uncertain. Moody's central case remains that the incoming
government would seek to demonstrate its continued commitment to fiscal
consolidation. However, it is not clear how much support
that government will command in the new parliament and the implications
of this for its ability to implement an ambitious fiscal programme.
As part of the review, Moody's will examine the policy framework
introduced by the new government. Moody's rating conclusion
will be heavily influenced by the scope, nature and achievability
of measures announced to address the country's budgetary and economic
Following the rejection of the measures announced on 11 March, Moody's
believes that the government's current cost of funding is nearing
a level that is unsustainable, even in the short-term.
A critical part of the review will focus on the ability of the government
to secure financing at a less elevated level, either through the
capital markets or through EU support. In the highly likely event
that the new government approaches the EFSF for assistance, Moody's
will consider any subsequent agreement to assess both its impact on the
government's debt metrics and economic structures, but also
the likely implementation risks. At the same time, the rating
agency acknowledges that the additional pressure that an EFSF programme
could exert on fiscal consolidation would be credit-supportive.
Accessing the EFSF may also lead to a reduction in financing costs whilst
Portugal draws on the facility. But as noted above it also raises
questions over when the government would be able to re-access the
capital markets and on what terms. The capital markets are increasingly
focusing on possible downside risks to Portugal accessing the EFSF's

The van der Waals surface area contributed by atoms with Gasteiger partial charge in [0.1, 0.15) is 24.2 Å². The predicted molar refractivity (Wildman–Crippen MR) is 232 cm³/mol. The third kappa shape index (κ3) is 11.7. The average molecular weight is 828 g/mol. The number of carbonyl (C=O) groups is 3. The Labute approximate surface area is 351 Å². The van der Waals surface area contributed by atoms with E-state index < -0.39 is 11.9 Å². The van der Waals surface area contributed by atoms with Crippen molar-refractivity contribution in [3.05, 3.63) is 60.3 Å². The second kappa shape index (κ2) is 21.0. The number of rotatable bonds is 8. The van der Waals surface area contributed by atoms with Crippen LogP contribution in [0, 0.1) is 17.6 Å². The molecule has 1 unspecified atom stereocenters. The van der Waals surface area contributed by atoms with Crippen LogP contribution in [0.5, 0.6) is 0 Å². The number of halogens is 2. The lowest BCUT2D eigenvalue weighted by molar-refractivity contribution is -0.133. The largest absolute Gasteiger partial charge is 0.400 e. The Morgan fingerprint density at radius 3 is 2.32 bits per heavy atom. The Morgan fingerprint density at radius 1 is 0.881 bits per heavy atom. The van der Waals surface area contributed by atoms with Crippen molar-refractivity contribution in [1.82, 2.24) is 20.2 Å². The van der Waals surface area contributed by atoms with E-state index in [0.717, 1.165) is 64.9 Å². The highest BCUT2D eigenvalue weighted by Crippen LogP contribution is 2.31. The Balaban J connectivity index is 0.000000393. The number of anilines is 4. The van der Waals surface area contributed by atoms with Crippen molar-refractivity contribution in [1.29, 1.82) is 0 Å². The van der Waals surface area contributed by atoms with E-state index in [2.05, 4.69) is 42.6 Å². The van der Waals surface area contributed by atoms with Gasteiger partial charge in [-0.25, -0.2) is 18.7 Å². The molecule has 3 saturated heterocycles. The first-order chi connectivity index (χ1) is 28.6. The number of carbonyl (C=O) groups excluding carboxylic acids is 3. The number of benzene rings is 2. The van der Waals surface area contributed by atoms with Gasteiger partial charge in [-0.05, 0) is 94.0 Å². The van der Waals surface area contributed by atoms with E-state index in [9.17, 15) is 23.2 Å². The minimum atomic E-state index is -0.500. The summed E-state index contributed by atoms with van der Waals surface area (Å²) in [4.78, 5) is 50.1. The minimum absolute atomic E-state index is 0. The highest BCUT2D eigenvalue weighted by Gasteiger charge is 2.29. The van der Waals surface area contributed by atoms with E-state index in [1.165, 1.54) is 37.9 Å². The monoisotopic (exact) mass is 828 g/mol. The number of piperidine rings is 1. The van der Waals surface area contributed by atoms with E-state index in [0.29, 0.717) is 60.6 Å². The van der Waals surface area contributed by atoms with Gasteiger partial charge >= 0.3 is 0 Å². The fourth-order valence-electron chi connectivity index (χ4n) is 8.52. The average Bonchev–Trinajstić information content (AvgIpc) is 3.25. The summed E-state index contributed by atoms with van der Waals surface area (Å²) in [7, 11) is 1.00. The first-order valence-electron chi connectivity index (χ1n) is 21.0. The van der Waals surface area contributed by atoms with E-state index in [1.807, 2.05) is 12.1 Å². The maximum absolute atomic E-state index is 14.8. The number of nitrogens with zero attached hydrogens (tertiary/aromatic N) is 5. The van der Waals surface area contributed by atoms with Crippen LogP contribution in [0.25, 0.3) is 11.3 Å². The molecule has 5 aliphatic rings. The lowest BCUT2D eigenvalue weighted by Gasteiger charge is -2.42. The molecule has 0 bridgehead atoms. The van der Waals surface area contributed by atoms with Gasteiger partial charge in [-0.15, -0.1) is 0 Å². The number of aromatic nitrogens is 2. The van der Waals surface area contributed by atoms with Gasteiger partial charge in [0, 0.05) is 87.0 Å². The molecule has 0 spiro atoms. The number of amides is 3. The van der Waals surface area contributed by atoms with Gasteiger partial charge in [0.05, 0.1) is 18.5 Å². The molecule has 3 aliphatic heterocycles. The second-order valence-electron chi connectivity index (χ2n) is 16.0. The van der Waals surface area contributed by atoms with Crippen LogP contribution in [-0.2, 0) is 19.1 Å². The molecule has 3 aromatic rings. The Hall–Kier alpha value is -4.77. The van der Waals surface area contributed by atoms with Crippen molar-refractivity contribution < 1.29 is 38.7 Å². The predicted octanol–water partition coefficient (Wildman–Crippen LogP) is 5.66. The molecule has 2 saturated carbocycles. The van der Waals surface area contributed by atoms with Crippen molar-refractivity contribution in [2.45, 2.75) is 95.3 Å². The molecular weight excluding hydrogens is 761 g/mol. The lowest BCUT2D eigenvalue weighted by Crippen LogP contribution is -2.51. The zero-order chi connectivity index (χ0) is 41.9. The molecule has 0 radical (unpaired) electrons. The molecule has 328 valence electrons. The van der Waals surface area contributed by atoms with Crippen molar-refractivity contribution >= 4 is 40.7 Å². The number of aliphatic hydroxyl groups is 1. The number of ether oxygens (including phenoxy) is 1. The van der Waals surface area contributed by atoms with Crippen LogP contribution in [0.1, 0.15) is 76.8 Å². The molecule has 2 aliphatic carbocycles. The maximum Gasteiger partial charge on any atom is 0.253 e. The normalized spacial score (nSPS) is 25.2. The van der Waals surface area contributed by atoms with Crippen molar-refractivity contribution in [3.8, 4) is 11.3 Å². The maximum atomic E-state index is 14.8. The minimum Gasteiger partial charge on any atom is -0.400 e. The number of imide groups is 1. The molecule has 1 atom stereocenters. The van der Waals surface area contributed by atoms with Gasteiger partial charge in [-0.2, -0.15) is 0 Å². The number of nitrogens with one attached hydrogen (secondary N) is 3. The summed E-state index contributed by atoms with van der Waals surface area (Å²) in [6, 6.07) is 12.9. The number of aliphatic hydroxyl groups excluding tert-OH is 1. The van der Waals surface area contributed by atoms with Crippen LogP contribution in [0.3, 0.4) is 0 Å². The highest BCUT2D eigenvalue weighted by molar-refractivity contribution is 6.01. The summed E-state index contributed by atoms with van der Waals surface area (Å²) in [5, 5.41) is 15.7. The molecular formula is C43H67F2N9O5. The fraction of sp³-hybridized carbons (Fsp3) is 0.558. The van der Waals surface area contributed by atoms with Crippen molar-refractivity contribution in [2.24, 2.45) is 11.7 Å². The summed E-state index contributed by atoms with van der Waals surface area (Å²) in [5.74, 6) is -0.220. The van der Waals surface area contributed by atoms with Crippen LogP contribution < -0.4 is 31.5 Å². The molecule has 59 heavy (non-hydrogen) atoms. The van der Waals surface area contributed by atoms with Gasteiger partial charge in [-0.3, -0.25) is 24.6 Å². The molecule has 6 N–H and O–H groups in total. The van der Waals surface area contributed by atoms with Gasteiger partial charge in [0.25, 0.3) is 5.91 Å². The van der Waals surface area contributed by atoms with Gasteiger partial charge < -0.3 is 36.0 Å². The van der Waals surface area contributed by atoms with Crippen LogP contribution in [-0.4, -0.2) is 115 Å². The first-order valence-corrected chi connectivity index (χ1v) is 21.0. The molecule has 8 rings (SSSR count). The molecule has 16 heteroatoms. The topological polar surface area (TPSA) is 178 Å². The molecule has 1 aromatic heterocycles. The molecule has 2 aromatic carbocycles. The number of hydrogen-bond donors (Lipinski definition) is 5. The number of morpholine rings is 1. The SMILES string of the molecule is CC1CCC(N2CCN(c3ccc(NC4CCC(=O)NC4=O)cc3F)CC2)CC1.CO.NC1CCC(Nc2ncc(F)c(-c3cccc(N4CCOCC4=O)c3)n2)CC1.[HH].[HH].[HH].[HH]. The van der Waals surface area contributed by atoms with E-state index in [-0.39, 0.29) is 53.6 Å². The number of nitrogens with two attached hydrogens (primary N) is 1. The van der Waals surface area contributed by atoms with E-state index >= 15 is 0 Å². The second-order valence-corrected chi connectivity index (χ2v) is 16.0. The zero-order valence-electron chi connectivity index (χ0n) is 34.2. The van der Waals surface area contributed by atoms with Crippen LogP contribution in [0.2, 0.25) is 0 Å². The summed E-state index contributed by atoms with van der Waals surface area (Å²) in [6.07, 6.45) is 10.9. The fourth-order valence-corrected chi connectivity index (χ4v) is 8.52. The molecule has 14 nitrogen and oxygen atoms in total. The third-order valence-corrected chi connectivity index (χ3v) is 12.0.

proposed successor, the ESM. Therefore, the rating
agency will consider and discuss with the authorities the likelihood of
Portugal being able to re-enter the capital markets before the
EFSF expires in mid-July 2013 and the implications for creditors
if it cannot and instead needs to access the ESM.
Finally, Moody's will consider the impact of last week's revision
to budget deficit and government debt figures. The rating agency
acknowledges that the revision does not stem from incorrect reporting
in the past and that whilst not previously on the government's balance
sheet, the information was known. Our analysis will seek
to confirm that the revision does not materially impact the fiscal dynamics
or that if it does, the government is able to take compensatory
Given that elections are being held to resolve the political situation,
the review may take longer than its usual three-month review cycle.
Nonetheless, the rating agency expects to conclude by the end of
July. Moody's will revisit the rating sooner if (i) doubts
emerge with respect to Portugal's potential support from other Eurozone
members before the government can access the EFSF, or (ii) it appears
likely that the incoming government will be less committed to fiscal consolidation
and structural reform.
PREVIOUS RATING ACTION AND THE METHODOLOGY
Moody's previous rating action on Portugal was implemented on 15 March
2011, when the rating agency downgraded the government's long-term
debt rating by two notches to A3 and assigned a negative outlook.
It also downgraded the government's short-term debt rating
to (P)Prime-2 from (P)Prime-1.
The principal methodology used in this rating was Moody's "Sovereign Bond
Ratings Methodology", which was published in September 2008 and
is available on www.moodys.com.
Information sources used to prepare the credit rating are the following:
parties involved in the ratings, parties not involved in the ratings,
and public information.
Moody's Investors Service considers the quality of information available
on the issuer or obligation satisfactory for the purposes of maintaining
a credit rating.
This rated entity participated in the credit rating process. The
rated entity or its related third party, if any, did provide
the rating committee access to the books, records and other relevant
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The rating has been disclosed to the rated entity or its designated agents
and issued with no amendment resulting from that disclosure.
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in assigning a credit rating is of sufficient quality and from sources
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Please see ratings tab on the issuer/entity page on Moodys.com
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Vice President - Senior Analyst
Sovereign Risk Group
Moody's Investors Service Ltd.
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MD - Sovereign Risk
Sovereign Risk Group
Moody's Investors Service
Moody's Investors Service Ltd.
Moody's downgrades Portugal's bond ratings to Baa1 from A3, still under review down